In order to properly compare experiments, the single requirement built into the platform is that each experiment in a group uses the same analysis algorithm (i.e., the algorithm that is placed on the last block of a toolchain).
This is checked by the platform when you try to add an experiment to a group that does not match this criteria. If the group has no experiments, you may add any experiment.
5.1.3. Report states¶
A report could be in one of these three states:
Editable: This state allows you to work on your report and set it up for your publication. All reports are created in this state. Here is what you can do when a report is Editable:
You can add documentation. Use this feature as a caption to your figure and tables, explaining the reader what is displayed.
You can remove experiments from the report
You can set-up aliases to experiments in each report group that it belongs. Very often, when one publishes content from experiments executed, it is nice to be able to reset experiment names so as to identify specific use conditions. The platform allows this through the aliasing feature. You can setup an experiment alias, for example, to say “our system”, distinguishing your contribution from the other experiments in the report group (and, thusly, in the group’s figures and tables).
You can add, delete, rename, and reorganize report groups and their items (i.e. tables, figures, and text blocks)
The floating point precision could be set to fix the precision of floating point outputs in your tables
The specific plotter configuration may be changed for plots, if there are multiple valid configurations available.
Locked: This state is intended for review purposes. Once flipped, reviewers have the guarantee that your results are validated by the platform. No modification is further possible once you decide to lock the report. Notice that, following our privacy-by-design policy, private experiments cannot be inspected by any potential reviewer with this URL. Only the results can be seen when the report is Locked. Experiment aliases are shown instead of the final experiment names everywhere.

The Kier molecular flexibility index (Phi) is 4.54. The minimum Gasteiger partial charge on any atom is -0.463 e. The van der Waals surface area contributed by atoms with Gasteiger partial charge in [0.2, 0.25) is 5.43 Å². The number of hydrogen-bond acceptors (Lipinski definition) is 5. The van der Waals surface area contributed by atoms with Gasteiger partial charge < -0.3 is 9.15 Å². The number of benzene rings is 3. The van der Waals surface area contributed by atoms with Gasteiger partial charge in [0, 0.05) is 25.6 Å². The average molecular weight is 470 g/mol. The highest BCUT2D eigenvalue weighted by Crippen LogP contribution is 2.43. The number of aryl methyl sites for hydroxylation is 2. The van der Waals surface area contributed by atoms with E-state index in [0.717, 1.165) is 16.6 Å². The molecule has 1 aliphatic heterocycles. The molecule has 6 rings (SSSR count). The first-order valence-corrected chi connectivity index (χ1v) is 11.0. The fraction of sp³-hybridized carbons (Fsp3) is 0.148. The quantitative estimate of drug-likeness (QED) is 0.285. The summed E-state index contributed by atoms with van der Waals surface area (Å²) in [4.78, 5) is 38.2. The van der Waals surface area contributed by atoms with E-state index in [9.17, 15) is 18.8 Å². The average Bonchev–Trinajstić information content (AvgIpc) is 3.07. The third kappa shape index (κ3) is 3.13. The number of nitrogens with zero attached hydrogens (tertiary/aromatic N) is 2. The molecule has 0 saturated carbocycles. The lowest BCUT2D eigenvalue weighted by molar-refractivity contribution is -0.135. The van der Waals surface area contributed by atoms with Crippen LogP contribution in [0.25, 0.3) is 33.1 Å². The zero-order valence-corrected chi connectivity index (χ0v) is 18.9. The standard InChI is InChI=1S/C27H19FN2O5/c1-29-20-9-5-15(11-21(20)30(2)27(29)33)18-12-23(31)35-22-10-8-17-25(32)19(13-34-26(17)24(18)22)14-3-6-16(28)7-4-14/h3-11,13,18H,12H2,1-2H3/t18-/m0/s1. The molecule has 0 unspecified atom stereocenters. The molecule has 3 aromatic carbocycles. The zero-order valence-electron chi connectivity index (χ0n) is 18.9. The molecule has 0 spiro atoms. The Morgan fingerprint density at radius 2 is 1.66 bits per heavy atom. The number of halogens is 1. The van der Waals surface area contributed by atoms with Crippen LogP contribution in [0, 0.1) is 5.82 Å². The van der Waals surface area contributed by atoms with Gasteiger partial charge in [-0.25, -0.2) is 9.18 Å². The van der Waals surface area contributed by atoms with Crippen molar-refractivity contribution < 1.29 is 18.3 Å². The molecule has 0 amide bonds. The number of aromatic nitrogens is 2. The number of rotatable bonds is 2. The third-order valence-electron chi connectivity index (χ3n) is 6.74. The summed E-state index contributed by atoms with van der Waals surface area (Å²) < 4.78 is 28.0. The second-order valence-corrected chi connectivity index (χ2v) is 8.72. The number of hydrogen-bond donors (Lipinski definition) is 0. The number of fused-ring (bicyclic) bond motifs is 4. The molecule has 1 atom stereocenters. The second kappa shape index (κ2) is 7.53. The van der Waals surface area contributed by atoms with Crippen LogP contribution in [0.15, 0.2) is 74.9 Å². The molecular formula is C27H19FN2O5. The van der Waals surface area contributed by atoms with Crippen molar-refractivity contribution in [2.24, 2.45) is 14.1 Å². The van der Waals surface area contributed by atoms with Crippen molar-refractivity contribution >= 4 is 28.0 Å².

A Locked report can be still deleted, in which case its public (numbered) URL is lost forever.
Published: When the paper mentioning the report has been accepted and published, you can set your report public and make it available to any platform or anonymous user. At this stage, all experimental results will be made public. You can still select which algorithms will be only executable (no source-code visibility) or be open-sourced.
On each of these states, the report could be accessed for the user via the user report link (example: url/reports/user/report-name) or via a unique report id url generated by the platform (url/reports/123456789) for external people.
When working on your report with others or when submitting for review or for publication, you should always give the unique report id.
5.1.5. Adding tables and plots¶
Adding tables, charts, and text blocks can be easily done with the help of the Add Plot, Add Table, and Add Text Block buttons in the header of each group in the report. The group must have at least 1 experiment in it to add report items.
You will be able to select the type of figure (for a plot) or the information you wish to compare (for a table), among the group’s experiments.
5.1.6. Exporting a figure¶
Any figure from your report can be exported to PNG, JPEG or PDF format using the corresponding “Download” button from the figure panel.
5.1.7. Exporting a table¶
Any table from your report can be shown as copy-friendly CSV text by using the “Toggle CSV” button from the table panel.
5.1.8. Export a text block¶
You can see the source (ReStructured Text format) of any text block by using the “Toggle Source View” button from the text block panel.
5.1.9. Comparing results¶
18.104.22.168. Comparing Plot Results¶
Depending on the type of plot, the user is able to select the “plotter” and “plotter parameter” as they wish.